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Sustainable settlement in the Brazilian Amazon (English)

This book is about small farmers in the Brazilian Amazon and how to raise their incomes while reducing resource degradation. The starting point of the book is the observation that whereas those farmers who deforested the Amazon during the 1970s and 1980s had migrated there from outside the basin, most of the small farmers deforesters of today have apparently come from within the region. Hence the greatest threat from small farmers to the Amazon forest is coming from intraregional migration. The issue is thus no longer how to prevent migration to the Amazon from the rest of the country but how to ensure that farmers already in the Amazon stay where they have already deforested, thus reducing migration and deforestation farther inland. The main argument in the book is that intraregional migration can be stemmed only by establishing sustainable farming in already deforested areas. Such sustainability would not likely attract intraregional migrants because of irreversible changes that occurred during the 1980s in Brazil's population and economy. Chapter 2 of this book reviews the population shifts in the Amazon during the 1980s and chapter 3 the economic shifts during the same period. Chapter 4 discusses land markets and sustainable frontier farming. Chapter 5 assesses the productive and speculative deforestation by frontier small farmers. Finally, chapter 6 addresses the policy implications, including the institutional improvements forsustainable settlement in the Amazon.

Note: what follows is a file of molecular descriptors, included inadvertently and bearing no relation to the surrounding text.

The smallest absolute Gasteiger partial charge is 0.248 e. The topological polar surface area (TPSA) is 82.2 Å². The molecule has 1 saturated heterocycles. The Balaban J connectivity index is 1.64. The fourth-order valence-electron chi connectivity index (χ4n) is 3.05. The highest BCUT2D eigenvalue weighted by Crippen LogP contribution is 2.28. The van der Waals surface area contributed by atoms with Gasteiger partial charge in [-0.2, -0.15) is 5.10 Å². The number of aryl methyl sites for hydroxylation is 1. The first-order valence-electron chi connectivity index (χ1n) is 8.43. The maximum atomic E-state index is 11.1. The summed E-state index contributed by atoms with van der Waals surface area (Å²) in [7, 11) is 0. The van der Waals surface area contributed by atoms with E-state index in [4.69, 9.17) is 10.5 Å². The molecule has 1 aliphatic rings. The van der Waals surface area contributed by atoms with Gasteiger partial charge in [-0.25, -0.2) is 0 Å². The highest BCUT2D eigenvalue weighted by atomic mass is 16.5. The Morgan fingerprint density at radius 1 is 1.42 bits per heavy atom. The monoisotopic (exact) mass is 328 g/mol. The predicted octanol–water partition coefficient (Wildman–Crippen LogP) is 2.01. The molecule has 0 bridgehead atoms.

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Ozorio de Almeida, Anna Luiza Campari, Joao S.

Sustainable settlement in the Brazilian Amazon (English). Washington, D.C. : World Bank Group.